Mennonites keeping faith in the bayou country

Reaching out to younger members

It was “with a small beginning and lots of faith” when Chester Wenger started the Des Allemands Mennonite Church in 1918 and it’s still running on faith 80 years later.Member Billie Jo Warren calls it “a small church with a big heart,” but she worries about its future because people don’t really know who they are in St. Charles Parish.

“I’m scared that if we don’t start growing, eventually the church will be gone,” she said. “Once we do have people come visit, they fall in love with being here.”

Mennonites are Anabaptists or “re-baptisers” that belong to the Christian group named after Menno Simons of Friesland, a province of the Netherlands.

“Mennonites are about peace loving people who are giving, caring and helping and loving,” said Pastor Butch Clay. They are from the same branch as the Amish, but he added, “We’re the ones with electricity. We’re more modern than the Amish are, but we’re like our cousins … family oriented as ‘the body of Christ church.’ We’re all one big family.”

Even so, the church’s numbers have declined beset by the societal changes sending many churches to outreach.

Clay said attendance peaked at about 175 in the past, but the number has come down to about 80 members and holding.

“We’re an older congregation,” Clay said. “As people have been passing away it’s been coming down. People are moving and younger teens moving on at college age so it’s been challenging to sustain our number.”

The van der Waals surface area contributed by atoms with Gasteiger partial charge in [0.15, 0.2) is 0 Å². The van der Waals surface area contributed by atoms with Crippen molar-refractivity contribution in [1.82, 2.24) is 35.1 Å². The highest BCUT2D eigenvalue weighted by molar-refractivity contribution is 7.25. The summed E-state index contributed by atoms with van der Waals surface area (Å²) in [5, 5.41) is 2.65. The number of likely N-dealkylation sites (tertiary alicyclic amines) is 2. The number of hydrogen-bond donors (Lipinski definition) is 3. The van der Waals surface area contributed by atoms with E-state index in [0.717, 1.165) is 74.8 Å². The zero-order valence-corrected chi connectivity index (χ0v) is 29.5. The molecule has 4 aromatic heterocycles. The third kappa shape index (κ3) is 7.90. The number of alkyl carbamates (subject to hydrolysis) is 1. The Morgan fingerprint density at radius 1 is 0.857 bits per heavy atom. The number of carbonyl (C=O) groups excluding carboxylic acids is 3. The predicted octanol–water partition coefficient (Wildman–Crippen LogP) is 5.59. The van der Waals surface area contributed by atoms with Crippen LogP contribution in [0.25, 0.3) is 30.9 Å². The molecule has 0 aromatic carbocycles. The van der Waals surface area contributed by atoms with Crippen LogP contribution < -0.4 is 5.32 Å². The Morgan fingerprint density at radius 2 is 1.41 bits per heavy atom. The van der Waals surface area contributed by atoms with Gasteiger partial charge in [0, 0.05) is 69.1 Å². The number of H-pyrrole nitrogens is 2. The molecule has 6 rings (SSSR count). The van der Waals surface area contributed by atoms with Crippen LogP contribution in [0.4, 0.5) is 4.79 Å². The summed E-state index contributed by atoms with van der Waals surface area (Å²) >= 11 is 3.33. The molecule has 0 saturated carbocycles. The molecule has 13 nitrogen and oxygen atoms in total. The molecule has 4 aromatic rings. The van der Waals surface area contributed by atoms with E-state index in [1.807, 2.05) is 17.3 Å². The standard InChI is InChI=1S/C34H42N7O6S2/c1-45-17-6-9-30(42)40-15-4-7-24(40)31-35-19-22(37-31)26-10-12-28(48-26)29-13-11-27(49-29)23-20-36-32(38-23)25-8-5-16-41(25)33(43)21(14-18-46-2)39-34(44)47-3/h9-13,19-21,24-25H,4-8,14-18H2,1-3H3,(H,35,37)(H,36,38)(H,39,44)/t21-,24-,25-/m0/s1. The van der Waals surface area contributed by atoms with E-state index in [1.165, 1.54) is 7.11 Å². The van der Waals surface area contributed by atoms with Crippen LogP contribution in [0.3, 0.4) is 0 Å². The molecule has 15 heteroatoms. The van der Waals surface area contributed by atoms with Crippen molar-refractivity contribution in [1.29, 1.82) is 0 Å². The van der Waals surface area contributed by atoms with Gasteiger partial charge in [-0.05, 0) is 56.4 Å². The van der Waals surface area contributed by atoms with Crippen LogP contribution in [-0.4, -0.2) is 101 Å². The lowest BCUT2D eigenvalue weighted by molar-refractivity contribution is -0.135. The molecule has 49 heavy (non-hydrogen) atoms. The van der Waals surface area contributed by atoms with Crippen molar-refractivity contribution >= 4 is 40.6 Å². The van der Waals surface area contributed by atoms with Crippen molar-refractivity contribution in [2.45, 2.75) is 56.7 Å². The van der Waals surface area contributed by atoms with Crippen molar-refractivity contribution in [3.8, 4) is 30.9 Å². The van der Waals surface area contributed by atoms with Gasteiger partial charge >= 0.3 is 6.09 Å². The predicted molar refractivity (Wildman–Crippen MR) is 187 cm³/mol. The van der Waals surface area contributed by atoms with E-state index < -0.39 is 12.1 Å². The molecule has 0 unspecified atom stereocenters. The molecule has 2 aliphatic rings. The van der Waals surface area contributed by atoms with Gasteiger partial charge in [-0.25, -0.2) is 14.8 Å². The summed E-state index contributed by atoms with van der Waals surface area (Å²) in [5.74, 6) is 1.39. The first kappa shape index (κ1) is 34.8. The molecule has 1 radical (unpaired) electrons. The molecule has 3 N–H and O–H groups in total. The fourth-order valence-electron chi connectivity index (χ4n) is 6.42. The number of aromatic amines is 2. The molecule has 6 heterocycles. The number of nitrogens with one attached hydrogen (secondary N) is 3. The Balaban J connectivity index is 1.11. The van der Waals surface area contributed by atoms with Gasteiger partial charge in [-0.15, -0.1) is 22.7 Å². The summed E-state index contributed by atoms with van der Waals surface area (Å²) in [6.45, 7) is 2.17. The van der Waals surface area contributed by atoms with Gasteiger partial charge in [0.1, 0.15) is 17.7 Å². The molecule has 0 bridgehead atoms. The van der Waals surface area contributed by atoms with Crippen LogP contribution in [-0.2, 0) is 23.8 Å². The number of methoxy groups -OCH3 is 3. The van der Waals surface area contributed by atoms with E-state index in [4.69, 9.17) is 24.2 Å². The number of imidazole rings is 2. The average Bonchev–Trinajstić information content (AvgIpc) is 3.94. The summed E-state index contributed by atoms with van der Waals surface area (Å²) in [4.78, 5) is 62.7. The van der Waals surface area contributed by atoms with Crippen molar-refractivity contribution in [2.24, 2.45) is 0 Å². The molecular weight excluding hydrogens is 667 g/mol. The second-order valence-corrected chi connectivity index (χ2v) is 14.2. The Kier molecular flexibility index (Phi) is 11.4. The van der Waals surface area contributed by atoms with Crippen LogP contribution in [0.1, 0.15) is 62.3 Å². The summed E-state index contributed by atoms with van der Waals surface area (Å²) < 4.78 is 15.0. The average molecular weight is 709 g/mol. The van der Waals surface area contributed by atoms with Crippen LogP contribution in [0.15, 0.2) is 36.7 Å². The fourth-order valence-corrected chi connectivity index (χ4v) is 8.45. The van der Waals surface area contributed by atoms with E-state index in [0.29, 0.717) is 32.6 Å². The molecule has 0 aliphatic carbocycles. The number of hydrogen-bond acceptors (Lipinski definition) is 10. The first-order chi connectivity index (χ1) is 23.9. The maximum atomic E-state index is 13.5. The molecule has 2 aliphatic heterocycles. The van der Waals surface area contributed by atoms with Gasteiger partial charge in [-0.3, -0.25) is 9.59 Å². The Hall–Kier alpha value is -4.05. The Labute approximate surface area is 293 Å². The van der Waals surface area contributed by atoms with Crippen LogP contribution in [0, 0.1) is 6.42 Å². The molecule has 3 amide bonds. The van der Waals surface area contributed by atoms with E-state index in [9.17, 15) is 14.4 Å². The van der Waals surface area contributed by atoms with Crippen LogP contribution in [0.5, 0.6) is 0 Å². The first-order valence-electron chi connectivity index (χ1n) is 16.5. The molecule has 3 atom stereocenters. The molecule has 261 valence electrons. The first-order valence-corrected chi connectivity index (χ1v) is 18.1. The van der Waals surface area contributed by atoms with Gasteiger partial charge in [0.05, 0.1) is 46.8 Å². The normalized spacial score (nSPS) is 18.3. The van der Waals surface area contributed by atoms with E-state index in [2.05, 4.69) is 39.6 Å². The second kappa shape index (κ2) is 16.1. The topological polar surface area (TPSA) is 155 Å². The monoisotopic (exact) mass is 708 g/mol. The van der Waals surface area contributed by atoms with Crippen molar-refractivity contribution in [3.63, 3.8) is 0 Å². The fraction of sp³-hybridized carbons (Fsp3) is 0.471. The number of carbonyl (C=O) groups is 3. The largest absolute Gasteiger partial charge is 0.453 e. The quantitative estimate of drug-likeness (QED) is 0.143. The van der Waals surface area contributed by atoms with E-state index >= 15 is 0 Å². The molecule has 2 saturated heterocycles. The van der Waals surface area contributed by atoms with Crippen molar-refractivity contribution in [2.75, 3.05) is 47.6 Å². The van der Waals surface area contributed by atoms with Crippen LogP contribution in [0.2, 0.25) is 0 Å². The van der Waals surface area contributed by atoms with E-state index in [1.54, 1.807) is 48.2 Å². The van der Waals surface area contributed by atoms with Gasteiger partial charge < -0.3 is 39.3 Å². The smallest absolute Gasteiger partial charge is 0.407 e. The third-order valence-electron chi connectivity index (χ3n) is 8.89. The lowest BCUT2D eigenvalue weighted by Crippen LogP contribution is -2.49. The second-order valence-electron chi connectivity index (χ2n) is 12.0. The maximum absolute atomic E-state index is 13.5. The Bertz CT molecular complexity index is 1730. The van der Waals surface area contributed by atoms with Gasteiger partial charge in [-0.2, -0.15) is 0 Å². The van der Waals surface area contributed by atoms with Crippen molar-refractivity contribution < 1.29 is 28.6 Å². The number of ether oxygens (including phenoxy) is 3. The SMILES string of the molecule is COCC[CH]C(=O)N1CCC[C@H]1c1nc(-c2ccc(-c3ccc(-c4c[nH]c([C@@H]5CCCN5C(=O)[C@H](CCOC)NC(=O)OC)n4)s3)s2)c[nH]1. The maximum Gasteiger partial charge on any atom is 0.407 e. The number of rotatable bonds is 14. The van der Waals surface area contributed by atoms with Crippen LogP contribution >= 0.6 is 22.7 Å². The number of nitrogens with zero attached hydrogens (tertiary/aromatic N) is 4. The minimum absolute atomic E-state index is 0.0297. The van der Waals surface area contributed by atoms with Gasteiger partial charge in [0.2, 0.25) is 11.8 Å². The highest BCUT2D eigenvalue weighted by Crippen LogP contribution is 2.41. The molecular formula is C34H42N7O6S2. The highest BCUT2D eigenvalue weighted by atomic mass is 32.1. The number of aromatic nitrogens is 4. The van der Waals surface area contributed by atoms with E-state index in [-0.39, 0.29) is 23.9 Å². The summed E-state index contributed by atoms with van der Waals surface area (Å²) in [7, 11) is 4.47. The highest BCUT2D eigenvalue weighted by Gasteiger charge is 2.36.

Member Herman Cortez  agreed the church needs younger members.

“We’re in our 70s getting close to our 80s,” Cortez said. “We’re established here and we want to keep going.”

Clay also agrees with Warren that some people have little understanding of their religion.

“Anytime anybody asks what church you go to, they treat it like a cult because no one has heard of Mennonites,” he said. “They just never heard of it.”

Even so, the church on Old Spanish Trail keeps its doors open to the community, especially fishermen who don’t have a “church home,” he said. When they need a place for a funeral or wedding, they call on the Mennonites.

“I love all the people there and I know them,” he said. “We get along well and we all love the Lord. We just celebrate when we get together … laugh together … cry together.”

Their church was built in 1977 from much of the Mennonites’ original church that was built in 1937. Clay said he and his wife, Charlene, a native of Des Allemands, were among the last couples married in the old church.

A native of Los Angeles, Calif., Clay has been a church member for 40 years and was chosen by the members as the pastor six years ago. He, like the church’s founders, believes the church’s future is in the hands of God.

“The future of the church is to share the gospel of Jesus Christ with the community and be there when we’re needed,” he said. “I just hope people can say that we help anyone who needs help.”


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